The Newfoundland Rare Plant Project
Products and Benefits
The endangered, endemic Long's Braya [Braya longii] at Yankee Point
Home Background Goals Project Team Areas Surveyed Collections Documention Noteworthy Results Products and Benefits Links
- Additional plant collections, particularly of rare species
- 1999 - 2580 collections [vascular]
- 2000 - 2523 collections [vascular], ca. 700 collections [nonvascular]
- 2001 - 1842 collections [mostly vascular]
- Additional scientific data on occurrence, distribution, density, and ecology
- 1999 - 8400 plant occurrence records from 527 stations
- 2000 - 8835 plant occurrence records from 728 stations
- 2001 - 4079 plant occurrence records from 390 stations
- Data to support the designation of a conservation status [ie. "rarity rating"] for species within the Province [for inclusion in COSEWIC status reports, Atlantic Conservation Data Centre tracking lists, and the General Status of Wild Species in Canada database].
- Data to support the production of maps showing the occurrence and distribution of all species of conservation concern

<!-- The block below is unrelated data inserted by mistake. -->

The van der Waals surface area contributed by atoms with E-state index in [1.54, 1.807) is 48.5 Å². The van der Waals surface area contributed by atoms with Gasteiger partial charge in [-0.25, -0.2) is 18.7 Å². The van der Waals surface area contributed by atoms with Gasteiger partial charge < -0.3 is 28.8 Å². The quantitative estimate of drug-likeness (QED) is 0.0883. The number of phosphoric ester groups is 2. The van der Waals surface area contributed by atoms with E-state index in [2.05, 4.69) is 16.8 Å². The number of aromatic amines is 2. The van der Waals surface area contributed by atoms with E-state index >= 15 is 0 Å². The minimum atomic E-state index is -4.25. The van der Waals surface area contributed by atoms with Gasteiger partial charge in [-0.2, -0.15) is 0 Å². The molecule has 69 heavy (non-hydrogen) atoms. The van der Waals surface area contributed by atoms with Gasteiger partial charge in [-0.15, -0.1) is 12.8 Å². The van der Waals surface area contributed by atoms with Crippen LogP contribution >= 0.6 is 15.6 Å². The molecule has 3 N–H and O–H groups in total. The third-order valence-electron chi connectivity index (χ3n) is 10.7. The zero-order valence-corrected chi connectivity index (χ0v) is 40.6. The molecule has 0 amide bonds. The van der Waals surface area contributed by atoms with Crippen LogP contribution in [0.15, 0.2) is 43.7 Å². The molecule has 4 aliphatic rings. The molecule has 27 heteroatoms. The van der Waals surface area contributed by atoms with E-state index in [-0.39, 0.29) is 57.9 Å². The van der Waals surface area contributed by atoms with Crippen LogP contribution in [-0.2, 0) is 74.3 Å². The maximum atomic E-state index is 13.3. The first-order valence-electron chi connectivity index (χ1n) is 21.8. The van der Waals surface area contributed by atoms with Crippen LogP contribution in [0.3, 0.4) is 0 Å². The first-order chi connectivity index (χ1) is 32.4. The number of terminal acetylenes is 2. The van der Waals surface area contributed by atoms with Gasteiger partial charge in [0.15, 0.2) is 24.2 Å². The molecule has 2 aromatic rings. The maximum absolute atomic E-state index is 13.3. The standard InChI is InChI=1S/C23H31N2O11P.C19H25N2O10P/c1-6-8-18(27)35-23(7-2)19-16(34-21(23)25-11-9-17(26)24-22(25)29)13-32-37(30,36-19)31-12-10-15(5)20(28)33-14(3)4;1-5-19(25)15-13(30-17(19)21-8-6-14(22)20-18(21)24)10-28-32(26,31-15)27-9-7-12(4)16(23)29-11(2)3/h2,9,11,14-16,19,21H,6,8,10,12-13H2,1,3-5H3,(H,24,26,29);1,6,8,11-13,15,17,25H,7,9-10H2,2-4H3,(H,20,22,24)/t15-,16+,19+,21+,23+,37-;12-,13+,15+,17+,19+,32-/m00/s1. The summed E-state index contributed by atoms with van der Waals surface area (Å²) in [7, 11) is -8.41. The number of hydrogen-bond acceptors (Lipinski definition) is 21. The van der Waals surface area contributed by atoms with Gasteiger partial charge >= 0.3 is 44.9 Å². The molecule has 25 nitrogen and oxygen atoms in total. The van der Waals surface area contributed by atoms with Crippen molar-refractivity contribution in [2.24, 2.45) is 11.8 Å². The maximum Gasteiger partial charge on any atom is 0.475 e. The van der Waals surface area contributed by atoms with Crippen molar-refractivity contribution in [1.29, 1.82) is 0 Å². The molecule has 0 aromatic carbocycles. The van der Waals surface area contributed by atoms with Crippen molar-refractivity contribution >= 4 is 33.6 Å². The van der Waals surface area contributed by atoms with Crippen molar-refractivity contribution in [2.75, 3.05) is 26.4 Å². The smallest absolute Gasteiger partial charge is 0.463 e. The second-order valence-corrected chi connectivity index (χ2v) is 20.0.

- Data to support the incorporation of geo-referenced location data, and population and habitat information into the element occurrence database of the Atlantic Canada Conservation Data Centre
- Data to support the employment of the element occurrence database to respond to formal requests for rare plant data
- Data to support the designation, development, management, and maintenance of parks and natural areas
- Data to support efforts to mitigate the effects of resource and land development
- Staff in the Inland Fish and Wildlife Division now use the Rare Plant Database on a regular basis to review development proposals (forestry, mining, cabin development), and as a resource in the preparation of management plans for stewardship areas around the province.
- The Project is increasing awareness of the need for rare plant conservation in the province, as botanists in the field meet members of the public. The Project Group has also been by approached by individuals, tourism organizations, the media and conservation organizations, for information on rare plants.
- Strong partnerships have been established that provide a solid base for future projects and conservation initiatives.
- Botanists involved in this project are collecting numerous photographs, of both rare and common plants, during their wide-ranging field surveys. These photographs are being added to the web-based Digital Flora of Newfoundland and Labrador Vascular Plants.